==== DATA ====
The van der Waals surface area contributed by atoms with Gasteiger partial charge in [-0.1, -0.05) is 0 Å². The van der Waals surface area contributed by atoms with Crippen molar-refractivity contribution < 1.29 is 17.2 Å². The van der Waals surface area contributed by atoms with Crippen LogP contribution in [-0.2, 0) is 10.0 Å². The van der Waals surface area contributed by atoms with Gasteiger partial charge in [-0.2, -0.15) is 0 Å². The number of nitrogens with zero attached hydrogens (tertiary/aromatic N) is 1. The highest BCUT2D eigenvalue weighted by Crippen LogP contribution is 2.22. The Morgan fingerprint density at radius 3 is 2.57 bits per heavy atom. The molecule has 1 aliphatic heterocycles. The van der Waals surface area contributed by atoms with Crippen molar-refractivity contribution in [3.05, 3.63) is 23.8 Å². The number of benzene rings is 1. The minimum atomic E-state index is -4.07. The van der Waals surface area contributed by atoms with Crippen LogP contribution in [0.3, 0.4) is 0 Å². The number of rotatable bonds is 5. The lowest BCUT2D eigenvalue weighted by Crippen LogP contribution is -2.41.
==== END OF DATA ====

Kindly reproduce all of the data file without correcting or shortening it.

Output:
The van der Waals surface area contributed by atoms with Gasteiger partial charge in [-0.1, -0.05) is 0 Å². The van der Waals surface area contributed by atoms with Crippen molar-refractivity contribution < 1.29 is 17.2 Å². The van der Waals surface area contributed by atoms with Crippen LogP contribution in [-0.2, 0) is 10.0 Å². The van der Waals surface area contributed by atoms with Gasteiger partial charge in [-0.2, -0.15) is 0 Å². The number of nitrogens with zero attached hydrogens (tertiary/aromatic N) is 1. The highest BCUT2D eigenvalue weighted by Crippen LogP contribution is 2.22. The Morgan fingerprint density at radius 3 is 2.57 bits per heavy atom. The molecule has 1 aliphatic heterocycles. The van der Waals surface area contributed by atoms with Crippen molar-refractivity contribution in [3.05, 3.63) is 23.8 Å². The number of benzene rings is 1. The minimum atomic E-state index is -4.07. The van der Waals surface area contributed by atoms with Crippen LogP contribution in [0.3, 0.4) is 0 Å². The number of rotatable bonds is 5. The lowest BCUT2D eigenvalue weighted by Crippen LogP contribution is -2.41.